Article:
State Department watchdog opens new reviews into US exit from Afghanistan

The State Department’s watchdog has opened a number of reviews related to the US exit from Afghanistan, according to a letter from the acting inspector general obtained by CNN.

In the letter dated Monday, Diana Shaw told top lawmakers on a number of congressional committees that the Office of Inspector General had notified the State Department last Friday that it was initiating the “oversight projects related to the suspension of operations at U.S. Embassy Kabul, Afghanistan.”
Politico was first to report on the new reviews.
    “Specifically, OIG’s work will include reviews of: (1) the Afghanistan Special Immigrant Visa Program; (2) Afghans processed for refugee admission in the United States; (3) resettlement of Afghan refugees and visa recipients; and (4) Embassy Kabul emergency action planning and execution, to include evacuation of U.S. citizens and Afghan nationals,” Shaw wrote.
      “Given the elevated interest in this work by Congress and the unique circumstances requiring coordination across the Inspector General community, I wanted to notify our committees of jurisdiction of this important work,” she said in the letter, which was addressed the chairs and ranking members of the House and Senate Foreign Relations, Oversight, Intelligence, and Homeland Security Committees as well as the Appropriations Subcommittees on State, Foreign Operations, and Related Programs.
        The State Department watchdog reviews will add to the scrutiny of the rushed exit from Afghanistan, which attracted intense criticism from allies and lawmakers from both parties. Last month, the Air Force inspector general announced a review of the erroneous drone strike on August 29 that killed 10 civilians, including seven children.
        Politico was first to report on the new reviews.
          Ryan Holden, a spokesperson for OIG, told CNN that the office “notified its committees of jurisdiction today of planned projects in the areas you mention.”
          “This work will be conducted in coordination with other members of the IG community,” he said, noting that it “is inaccurate to say that these projects are investigations.”
          “We indicated to Congress that these projects will be reviews,” he said.
          “We have no additional information to share at this time and Acting IG Shaw is not scheduled to provide a briefing on this work,” Holden said.

          Probe will add to scrutiny of rushed exit

          Lawmakers of both parties have been highly critical of the Biden administration over its failure to evacuate Special Immigrant Visa (SIV) applicants and other vulnerable Afghans sooner.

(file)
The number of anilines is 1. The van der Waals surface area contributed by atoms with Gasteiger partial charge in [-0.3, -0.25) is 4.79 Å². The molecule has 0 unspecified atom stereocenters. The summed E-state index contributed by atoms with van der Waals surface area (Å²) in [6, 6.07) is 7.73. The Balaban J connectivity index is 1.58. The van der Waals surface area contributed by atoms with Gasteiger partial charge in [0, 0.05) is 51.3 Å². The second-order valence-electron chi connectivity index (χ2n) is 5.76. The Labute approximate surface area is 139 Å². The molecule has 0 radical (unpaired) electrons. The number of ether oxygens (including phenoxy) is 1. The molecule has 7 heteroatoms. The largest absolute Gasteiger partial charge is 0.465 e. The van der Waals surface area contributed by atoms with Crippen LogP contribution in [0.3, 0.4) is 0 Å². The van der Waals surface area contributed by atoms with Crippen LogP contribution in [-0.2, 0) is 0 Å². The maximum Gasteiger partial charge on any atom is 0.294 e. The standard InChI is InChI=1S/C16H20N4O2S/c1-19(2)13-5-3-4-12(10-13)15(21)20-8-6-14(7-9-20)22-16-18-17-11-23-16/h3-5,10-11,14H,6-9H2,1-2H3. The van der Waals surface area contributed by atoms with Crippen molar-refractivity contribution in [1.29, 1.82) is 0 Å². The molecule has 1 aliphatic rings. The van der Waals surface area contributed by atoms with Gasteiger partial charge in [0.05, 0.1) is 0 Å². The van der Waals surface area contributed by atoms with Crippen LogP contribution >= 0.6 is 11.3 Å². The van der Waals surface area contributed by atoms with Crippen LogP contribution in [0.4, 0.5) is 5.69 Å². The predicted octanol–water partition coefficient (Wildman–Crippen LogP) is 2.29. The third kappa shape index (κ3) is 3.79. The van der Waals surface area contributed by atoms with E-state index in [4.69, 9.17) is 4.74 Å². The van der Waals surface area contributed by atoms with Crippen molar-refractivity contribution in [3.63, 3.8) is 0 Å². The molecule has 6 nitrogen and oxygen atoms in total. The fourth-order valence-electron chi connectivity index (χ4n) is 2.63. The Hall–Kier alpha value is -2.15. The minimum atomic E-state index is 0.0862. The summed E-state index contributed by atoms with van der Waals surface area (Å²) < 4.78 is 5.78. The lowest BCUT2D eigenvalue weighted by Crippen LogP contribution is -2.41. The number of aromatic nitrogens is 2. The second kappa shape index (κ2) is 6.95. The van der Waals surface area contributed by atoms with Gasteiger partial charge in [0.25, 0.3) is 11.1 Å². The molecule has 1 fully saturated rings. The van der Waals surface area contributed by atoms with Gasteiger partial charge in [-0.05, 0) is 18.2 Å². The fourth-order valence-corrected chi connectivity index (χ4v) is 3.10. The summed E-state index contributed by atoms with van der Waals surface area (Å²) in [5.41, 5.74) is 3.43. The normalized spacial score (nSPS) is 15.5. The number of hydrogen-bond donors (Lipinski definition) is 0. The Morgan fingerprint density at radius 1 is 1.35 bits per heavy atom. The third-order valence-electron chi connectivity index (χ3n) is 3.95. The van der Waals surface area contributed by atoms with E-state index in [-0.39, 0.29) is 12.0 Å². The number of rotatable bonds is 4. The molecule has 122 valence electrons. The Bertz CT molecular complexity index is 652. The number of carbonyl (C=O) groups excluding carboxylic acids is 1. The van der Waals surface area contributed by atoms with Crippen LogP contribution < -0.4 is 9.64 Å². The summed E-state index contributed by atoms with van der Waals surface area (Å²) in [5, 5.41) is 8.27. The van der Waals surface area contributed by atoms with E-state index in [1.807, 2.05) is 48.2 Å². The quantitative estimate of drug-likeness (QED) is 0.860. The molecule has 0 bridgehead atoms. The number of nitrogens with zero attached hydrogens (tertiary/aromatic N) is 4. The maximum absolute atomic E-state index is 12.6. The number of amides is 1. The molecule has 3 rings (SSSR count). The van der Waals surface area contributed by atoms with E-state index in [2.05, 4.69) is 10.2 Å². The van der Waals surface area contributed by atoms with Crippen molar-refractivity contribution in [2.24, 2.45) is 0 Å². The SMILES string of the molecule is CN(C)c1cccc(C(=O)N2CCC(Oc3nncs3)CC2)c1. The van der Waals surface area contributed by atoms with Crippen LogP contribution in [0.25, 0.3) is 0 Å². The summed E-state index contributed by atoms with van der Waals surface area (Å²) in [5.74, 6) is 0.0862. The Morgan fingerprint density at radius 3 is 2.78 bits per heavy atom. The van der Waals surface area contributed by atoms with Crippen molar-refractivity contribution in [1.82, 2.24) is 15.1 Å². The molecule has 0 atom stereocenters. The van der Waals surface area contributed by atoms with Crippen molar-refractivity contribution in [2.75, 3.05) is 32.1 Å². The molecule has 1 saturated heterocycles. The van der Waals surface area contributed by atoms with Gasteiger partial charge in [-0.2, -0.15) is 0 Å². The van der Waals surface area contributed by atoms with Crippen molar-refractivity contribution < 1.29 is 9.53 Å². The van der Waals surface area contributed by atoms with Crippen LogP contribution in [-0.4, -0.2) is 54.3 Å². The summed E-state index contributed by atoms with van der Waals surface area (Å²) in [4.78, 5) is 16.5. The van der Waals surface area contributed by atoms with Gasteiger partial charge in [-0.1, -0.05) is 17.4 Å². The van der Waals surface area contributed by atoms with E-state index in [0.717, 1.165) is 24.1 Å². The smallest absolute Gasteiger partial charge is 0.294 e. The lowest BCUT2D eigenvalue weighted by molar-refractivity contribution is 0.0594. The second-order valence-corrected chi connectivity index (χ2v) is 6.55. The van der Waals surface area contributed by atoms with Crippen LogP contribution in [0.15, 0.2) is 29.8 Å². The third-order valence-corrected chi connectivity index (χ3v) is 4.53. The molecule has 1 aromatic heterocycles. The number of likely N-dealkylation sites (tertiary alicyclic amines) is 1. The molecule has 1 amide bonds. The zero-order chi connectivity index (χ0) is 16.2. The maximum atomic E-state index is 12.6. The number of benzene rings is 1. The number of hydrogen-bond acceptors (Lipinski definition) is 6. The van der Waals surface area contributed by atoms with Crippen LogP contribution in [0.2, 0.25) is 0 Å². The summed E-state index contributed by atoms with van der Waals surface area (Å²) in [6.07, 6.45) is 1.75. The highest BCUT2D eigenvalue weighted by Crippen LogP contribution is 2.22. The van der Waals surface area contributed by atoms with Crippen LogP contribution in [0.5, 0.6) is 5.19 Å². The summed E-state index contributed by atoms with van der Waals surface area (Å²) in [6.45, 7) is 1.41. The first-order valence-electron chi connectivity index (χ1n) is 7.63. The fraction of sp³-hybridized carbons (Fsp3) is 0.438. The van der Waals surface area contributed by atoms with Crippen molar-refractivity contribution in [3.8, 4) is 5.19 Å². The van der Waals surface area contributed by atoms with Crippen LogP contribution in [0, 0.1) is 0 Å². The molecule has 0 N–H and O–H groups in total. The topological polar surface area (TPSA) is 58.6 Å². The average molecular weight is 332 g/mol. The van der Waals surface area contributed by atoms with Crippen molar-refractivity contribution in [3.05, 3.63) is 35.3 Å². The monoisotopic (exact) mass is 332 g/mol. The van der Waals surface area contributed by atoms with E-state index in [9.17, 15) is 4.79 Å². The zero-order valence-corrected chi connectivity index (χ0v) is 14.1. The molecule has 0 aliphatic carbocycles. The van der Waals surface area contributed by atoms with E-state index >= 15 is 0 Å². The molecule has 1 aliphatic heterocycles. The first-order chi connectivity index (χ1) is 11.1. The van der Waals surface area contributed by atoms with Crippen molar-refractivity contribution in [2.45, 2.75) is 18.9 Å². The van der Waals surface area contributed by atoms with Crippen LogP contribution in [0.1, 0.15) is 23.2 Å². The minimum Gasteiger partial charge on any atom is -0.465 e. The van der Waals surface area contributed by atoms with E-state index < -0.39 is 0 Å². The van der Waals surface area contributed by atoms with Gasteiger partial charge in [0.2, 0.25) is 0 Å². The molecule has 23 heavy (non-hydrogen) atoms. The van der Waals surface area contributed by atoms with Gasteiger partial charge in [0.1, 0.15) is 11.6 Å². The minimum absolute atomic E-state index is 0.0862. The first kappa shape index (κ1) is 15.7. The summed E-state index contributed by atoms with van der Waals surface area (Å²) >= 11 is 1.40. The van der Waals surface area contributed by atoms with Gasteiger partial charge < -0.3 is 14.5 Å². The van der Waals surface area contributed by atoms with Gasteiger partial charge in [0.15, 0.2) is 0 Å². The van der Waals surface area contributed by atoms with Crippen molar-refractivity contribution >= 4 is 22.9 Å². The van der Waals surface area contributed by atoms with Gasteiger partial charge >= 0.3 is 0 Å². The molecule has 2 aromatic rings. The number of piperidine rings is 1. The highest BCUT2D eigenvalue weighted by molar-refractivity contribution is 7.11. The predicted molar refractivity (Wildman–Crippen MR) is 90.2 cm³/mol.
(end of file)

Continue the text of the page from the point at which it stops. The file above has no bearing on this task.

In late August, Secretary of State Antony Blinken defended the administration’s actions on the SIV program in the lead up to the fall of Kabul, but acknowledged that those efforts were not the same as “a full-on evacuation.”
          “Because we believed that the government was not about, was not going to collapse, the military was not about to fade away when it did, we believed that we could do this with, in a very expedited way, more resources, more effort, more people out, but that we would have time to do it effectively,” he said on “Fox News Sunday” at the time.
          The State Department said that there were 17,000 SIV applicants in the pipeline when President Joe Biden took office.
          “No interviews had been done when we came into office for visas for these for these folks going back to March 2020. Now largely that was due to Covid. We restarted the interview process,” Blinken said, also noting a surge in personnel in Washington and Kabul to help process applicants.
            “But here’s the rub, and I acknowledge this, there is a difference between moving expeditiously to get this program off the, you know, off the ground, off the dead stall that it was in, and get it moving — by the way we cut processing time in half during this period, and that’s exactly what we were doing. But and we also instituted Operation Allies Refuge to make sure that we could lift people out, which was not part of the program to begin with,” he said. “But there’s a difference between that and a full-on evacuation.”
            A number of top Biden administration officials, including Blinken, Defense Secretary Lloyd Austin and Chairman of the Joint Chiefs of Staff Mark Milley, have appeared before congressional committees in recent weeks to testify about the withdrawal.

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